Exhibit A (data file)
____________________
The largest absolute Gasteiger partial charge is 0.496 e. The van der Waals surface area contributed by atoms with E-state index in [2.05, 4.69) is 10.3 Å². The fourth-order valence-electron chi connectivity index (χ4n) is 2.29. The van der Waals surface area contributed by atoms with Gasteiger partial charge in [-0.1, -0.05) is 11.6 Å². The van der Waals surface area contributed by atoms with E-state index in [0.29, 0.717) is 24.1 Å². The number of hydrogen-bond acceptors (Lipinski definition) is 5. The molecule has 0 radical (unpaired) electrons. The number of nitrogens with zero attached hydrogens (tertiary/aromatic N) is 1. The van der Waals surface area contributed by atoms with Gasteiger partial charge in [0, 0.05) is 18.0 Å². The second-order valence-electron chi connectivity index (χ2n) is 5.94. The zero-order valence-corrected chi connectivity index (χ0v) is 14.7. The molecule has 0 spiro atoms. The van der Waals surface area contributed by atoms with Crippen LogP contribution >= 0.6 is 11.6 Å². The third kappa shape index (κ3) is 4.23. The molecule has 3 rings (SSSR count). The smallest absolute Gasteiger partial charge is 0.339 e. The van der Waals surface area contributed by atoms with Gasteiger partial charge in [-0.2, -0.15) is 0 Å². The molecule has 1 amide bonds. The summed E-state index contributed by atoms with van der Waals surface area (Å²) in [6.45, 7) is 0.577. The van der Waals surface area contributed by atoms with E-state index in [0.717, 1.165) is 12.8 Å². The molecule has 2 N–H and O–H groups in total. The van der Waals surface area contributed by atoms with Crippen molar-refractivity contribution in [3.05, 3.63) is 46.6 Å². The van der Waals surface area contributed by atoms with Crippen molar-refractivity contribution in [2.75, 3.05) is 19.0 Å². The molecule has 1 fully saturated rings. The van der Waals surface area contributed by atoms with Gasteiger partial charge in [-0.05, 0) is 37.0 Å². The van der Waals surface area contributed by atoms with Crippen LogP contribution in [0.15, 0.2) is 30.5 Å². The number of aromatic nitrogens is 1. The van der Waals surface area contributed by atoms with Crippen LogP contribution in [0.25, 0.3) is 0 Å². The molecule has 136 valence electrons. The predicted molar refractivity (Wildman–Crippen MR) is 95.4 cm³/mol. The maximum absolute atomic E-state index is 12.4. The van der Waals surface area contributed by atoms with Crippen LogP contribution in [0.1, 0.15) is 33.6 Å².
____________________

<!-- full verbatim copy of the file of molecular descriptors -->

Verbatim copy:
The largest absolute Gasteiger partial charge is 0.496 e. The van der Waals surface area contributed by atoms with E-state index in [2.05, 4.69) is 10.3 Å². The fourth-order valence-electron chi connectivity index (χ4n) is 2.29. The van der Waals surface area contributed by atoms with Gasteiger partial charge in [-0.1, -0.05) is 11.6 Å². The van der Waals surface area contributed by atoms with E-state index in [0.29, 0.717) is 24.1 Å². The number of hydrogen-bond acceptors (Lipinski definition) is 5. The molecule has 0 radical (unpaired) electrons. The number of nitrogens with zero attached hydrogens (tertiary/aromatic N) is 1. The van der Waals surface area contributed by atoms with Gasteiger partial charge in [0, 0.05) is 18.0 Å². The second-order valence-electron chi connectivity index (χ2n) is 5.94. The zero-order valence-corrected chi connectivity index (χ0v) is 14.7. The molecule has 0 spiro atoms. The van der Waals surface area contributed by atoms with Crippen LogP contribution >= 0.6 is 11.6 Å². The third kappa shape index (κ3) is 4.23. The molecule has 3 rings (SSSR count). The smallest absolute Gasteiger partial charge is 0.339 e. The van der Waals surface area contributed by atoms with Gasteiger partial charge in [-0.2, -0.15) is 0 Å². The molecule has 1 amide bonds. The summed E-state index contributed by atoms with van der Waals surface area (Å²) in [6.45, 7) is 0.577. The van der Waals surface area contributed by atoms with E-state index in [0.717, 1.165) is 12.8 Å². The molecule has 2 N–H and O–H groups in total. The van der Waals surface area contributed by atoms with Crippen molar-refractivity contribution in [3.05, 3.63) is 46.6 Å². The van der Waals surface area contributed by atoms with Crippen molar-refractivity contribution in [2.75, 3.05) is 19.0 Å². The molecule has 1 fully saturated rings. The van der Waals surface area contributed by atoms with Gasteiger partial charge in [-0.05, 0) is 37.0 Å². The van der Waals surface area contributed by atoms with Crippen LogP contribution in [0.15, 0.2) is 30.5 Å². The number of aromatic nitrogens is 1. The van der Waals surface area contributed by atoms with Crippen LogP contribution in [0.25, 0.3) is 0 Å². The molecule has 136 valence electrons. The predicted molar refractivity (Wildman–Crippen MR) is 95.4 cm³/mol. The maximum absolute atomic E-state index is 12.4. The van der Waals surface area contributed by atoms with Crippen LogP contribution in [0.1, 0.15) is 33.6 Å².